Professional-Identity/Professional-Formation/Professionalism Learning Outcomes: What Can We Learn About Assessment From Medical Education?
50 Pages Posted: 3 May 2017
Date Written: April 30, 2017
The accreditation changes requiring competency-based education are an exceptional opportunity for each law school to differentiate its education so that its students better meet the needs of clients, legal employers, and the legal system. While ultimately competency-based education will lead to a change in the model of how law faculty and staff, students, and legal employers understand legal education, this process of change is going to take a number of years. However, the law schools that most effectively lead this change are going to experience substantial differentiating gains in terms of both meaningful employment for graduates and legal employer and client appreciation for graduates’ competencies in meeting employer/client needs. This will be particularly true for those law schools that emphasize the foundational principle of competency-based learning that each student must grow toward later stages of self-directed learning - taking full responsibility as the active agent for the student’s experiences and assessment activities to achieve the faculty’s learning outcomes and the student’s ultimate goal of bar passage and meaningful employment.
Medical education has had fifteen more years of experience with competency-based education from which legal educators can learn. This article has focused on medical education’s “lessons learned” applicable to legal education regarding effective assessment of professional-identity learning outcomes. The principal lessons learned in Part III with respect to assessment are:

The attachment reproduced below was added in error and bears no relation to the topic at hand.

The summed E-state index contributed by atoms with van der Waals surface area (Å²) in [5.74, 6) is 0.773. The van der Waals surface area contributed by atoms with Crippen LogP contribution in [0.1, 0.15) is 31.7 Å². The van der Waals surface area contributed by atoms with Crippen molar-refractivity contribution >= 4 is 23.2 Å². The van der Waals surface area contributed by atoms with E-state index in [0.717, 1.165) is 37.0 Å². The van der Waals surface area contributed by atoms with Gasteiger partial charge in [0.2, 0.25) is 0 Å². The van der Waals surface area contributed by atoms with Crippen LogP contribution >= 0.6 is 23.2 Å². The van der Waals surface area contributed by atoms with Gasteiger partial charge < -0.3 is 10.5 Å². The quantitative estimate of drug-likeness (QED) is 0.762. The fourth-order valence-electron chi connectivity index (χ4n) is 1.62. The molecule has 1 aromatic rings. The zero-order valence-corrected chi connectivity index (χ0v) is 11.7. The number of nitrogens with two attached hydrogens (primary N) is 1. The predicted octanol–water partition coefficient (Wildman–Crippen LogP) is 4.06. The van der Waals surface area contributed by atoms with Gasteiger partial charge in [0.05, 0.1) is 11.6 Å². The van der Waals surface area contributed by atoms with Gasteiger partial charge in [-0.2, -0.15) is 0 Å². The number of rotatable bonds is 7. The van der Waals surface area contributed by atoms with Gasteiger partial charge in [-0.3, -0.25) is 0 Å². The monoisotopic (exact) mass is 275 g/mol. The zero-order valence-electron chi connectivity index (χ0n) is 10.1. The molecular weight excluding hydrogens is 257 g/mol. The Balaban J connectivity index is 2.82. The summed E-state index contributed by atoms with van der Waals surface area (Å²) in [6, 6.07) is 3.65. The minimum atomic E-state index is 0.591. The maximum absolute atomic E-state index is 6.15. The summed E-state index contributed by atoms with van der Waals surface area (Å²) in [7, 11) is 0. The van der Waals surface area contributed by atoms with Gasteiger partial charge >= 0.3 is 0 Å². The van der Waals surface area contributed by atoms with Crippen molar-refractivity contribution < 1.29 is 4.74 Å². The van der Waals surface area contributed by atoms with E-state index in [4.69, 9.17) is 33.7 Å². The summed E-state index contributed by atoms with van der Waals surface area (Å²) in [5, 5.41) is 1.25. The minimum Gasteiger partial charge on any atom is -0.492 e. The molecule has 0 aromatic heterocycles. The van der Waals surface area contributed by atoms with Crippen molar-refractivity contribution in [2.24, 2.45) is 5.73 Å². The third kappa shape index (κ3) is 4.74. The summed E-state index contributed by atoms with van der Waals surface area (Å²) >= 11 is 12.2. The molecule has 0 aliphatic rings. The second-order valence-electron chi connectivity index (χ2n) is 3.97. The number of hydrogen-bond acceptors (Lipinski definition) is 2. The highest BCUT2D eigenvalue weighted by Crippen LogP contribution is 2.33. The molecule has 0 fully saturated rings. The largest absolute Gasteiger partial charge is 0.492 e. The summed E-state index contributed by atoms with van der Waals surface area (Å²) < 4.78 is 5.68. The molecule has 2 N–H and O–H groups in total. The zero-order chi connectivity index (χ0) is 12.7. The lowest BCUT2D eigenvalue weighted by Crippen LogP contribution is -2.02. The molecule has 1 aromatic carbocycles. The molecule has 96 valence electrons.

1. realize that structural differences require legal educators to adopt a “bottom up” and more focused strategy regarding assessments;
2. choose one or two competencies from the faculty’s professional-identity learning outcomes for a pilot project;
3. create a stage development model (milestones/benchmarks) for the one or two competencies selected for the pilot program;
4. create formative assessments (including self-assessments) for the competency selected for the pilot program;
5. select assessments that foster the habit of self-reflection and self-evaluation;
6. emphasize mentoring and coaching in giving feedback and guiding student reflection;
7. create a progression of curricular modules and assessments to foster each student’s growth toward the next stage of development of the competency; and
8. consider student portfolios as an effective formative assessment.
Keywords: legal education, medical education, professionalism, professional formation, learning outcomes
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Professional Formation with Emerging Adult Law Students in the 21-29 Age Group: Engaging Students to Take Ownership of Their Own Professional Development Toward Both Excellence and Meaningful Employment